The latest crop of prosumer EVF (electronic viewfinder) digital cameras feature 8 mega-pixel images, coupled with a 10X optical zoom lens. Some feature VR (vibration reduction) lenses. If you have never seen a demonstration of the power of this combination of features, you may be interested in these photos.
If you peer at this first photo closely, you will see a group of purple flowers (irises, I believe) that are growing at a distance of 100 feet from where I stood to take the photo.
In the next photo, I have remained in the same location, but now I have zoomed in fully on the iris bushes. In 35mm camera equivalency, I have zoomed from a 35mm (moderately wide-angle) shot to a 350mm (long telephoto) shot.
The photo above demonstrates the power that a 10X-optical zoom lens brings to the photographer. Now, if you again look closely at the photo just above, you will see towards the bottom, just slightly off-center to the right, deep purple petals and a very dark iris bud. Here, let me help you to see it-
What you are looking at here is simply a cropped portion of the second photo, but there has been no enlarging or interpolation involved whatsoever. It is merely a pixel-for-pixel depiction of what the camera captured on it’s sensor, and is a good indication of the power that 8 mega-pixel images bring to the photographer.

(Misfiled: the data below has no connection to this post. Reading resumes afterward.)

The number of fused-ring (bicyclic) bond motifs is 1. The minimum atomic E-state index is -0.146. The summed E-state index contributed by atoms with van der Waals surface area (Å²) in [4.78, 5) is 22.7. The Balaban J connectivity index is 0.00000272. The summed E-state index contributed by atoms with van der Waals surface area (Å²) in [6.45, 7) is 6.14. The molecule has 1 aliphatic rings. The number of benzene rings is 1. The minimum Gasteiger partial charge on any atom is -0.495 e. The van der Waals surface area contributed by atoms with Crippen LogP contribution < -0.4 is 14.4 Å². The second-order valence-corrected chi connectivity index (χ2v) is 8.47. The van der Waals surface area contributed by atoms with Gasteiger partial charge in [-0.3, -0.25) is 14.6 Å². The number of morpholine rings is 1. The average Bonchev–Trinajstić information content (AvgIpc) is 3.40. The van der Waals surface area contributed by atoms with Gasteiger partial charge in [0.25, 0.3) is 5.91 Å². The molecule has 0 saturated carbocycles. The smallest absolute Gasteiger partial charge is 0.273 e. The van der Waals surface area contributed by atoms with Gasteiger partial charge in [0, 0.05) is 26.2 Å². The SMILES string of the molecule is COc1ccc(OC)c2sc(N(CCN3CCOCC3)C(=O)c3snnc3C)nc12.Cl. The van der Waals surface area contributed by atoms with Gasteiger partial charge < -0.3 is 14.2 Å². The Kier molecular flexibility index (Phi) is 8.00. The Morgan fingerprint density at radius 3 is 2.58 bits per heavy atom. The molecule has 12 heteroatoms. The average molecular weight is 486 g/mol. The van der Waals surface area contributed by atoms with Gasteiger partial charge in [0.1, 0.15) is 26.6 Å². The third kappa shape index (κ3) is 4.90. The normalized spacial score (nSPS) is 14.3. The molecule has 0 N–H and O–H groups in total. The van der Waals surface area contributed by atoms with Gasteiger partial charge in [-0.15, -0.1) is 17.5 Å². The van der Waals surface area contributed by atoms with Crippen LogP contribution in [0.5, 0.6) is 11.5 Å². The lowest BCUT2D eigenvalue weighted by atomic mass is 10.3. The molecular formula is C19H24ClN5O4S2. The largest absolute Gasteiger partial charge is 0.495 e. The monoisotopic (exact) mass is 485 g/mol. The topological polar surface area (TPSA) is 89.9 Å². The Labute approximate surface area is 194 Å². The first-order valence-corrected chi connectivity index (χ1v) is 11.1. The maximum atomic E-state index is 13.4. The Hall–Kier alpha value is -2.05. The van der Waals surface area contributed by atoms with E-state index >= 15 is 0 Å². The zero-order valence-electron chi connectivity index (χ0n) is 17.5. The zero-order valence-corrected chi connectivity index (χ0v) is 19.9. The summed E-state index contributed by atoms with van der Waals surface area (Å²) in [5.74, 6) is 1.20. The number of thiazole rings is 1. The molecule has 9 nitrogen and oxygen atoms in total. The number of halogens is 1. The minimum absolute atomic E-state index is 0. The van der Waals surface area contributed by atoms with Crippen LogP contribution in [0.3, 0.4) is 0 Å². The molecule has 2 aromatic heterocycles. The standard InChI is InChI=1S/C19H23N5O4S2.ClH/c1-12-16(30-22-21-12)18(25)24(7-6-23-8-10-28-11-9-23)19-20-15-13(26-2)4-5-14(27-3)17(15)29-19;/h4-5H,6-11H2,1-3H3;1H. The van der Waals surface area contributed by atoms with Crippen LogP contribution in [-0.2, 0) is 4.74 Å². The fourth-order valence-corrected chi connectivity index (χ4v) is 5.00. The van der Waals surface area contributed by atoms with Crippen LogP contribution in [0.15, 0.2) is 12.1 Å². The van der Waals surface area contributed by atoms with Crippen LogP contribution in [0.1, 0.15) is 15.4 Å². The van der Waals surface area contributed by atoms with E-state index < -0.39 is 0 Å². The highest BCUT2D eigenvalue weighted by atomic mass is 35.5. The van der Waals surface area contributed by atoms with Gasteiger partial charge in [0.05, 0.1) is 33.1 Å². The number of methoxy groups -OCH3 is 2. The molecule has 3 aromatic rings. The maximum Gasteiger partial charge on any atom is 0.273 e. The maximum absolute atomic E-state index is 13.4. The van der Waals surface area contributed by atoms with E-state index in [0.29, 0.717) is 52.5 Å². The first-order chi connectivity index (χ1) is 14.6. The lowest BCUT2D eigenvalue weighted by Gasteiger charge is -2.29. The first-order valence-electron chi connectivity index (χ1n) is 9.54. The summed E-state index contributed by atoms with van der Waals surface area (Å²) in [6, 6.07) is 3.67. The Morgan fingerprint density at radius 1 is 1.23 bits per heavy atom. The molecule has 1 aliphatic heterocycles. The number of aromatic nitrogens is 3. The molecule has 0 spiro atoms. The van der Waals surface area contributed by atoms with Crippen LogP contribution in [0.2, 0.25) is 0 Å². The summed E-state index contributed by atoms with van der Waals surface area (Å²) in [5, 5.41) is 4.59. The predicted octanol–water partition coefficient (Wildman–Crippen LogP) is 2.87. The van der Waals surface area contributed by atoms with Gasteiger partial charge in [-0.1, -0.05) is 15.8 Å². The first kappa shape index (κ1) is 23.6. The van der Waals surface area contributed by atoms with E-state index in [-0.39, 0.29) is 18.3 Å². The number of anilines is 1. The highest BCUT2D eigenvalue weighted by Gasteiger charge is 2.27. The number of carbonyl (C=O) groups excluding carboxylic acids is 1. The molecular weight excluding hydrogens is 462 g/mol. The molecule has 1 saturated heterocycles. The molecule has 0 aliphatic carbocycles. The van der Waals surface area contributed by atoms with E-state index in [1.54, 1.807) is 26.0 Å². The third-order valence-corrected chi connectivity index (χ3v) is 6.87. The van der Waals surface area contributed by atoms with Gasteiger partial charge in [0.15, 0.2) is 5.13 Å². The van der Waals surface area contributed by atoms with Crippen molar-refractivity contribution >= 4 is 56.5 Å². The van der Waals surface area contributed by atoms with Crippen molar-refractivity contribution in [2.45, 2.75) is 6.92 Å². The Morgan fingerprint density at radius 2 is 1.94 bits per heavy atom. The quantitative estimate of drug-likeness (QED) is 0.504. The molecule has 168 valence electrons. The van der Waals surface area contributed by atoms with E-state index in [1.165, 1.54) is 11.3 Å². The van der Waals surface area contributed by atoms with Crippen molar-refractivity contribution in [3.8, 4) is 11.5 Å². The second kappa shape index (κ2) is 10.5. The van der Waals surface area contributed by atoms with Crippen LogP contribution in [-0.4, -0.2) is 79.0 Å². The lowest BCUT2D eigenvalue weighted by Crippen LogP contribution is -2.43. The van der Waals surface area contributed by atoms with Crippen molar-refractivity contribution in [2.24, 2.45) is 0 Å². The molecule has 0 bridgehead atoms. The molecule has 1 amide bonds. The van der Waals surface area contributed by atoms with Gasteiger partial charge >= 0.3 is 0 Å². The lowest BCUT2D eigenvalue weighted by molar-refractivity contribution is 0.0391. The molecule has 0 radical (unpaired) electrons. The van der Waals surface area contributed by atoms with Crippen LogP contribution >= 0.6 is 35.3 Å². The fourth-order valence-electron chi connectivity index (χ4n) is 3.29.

I will exhort you to think this through as you look at these photos again. In the last photo you can see the pistols of the iris. You can see the detail of the veins on the petals of the irises. And the image you are viewing was captured by a point-and-shoot camera from 100 feet away, on an overcast day, at 1/48th second shutter speed, without the aid of a tripod! Think of all the possibilities with these kinds of cameras!
Another quick example. Retta found this turtle on our patio last week, and so she grabbed the camera and snapped a few pictures of this fellow.
Or should I say, these fellows, because when Retta examined the photo on the computer, she discovered that the turtle had a passenger!
These photos were taken with a Nikon Coolpix 8800, but the point of the post is to plug the capabilities of this breed of camera, and not necessarily this specific make or model.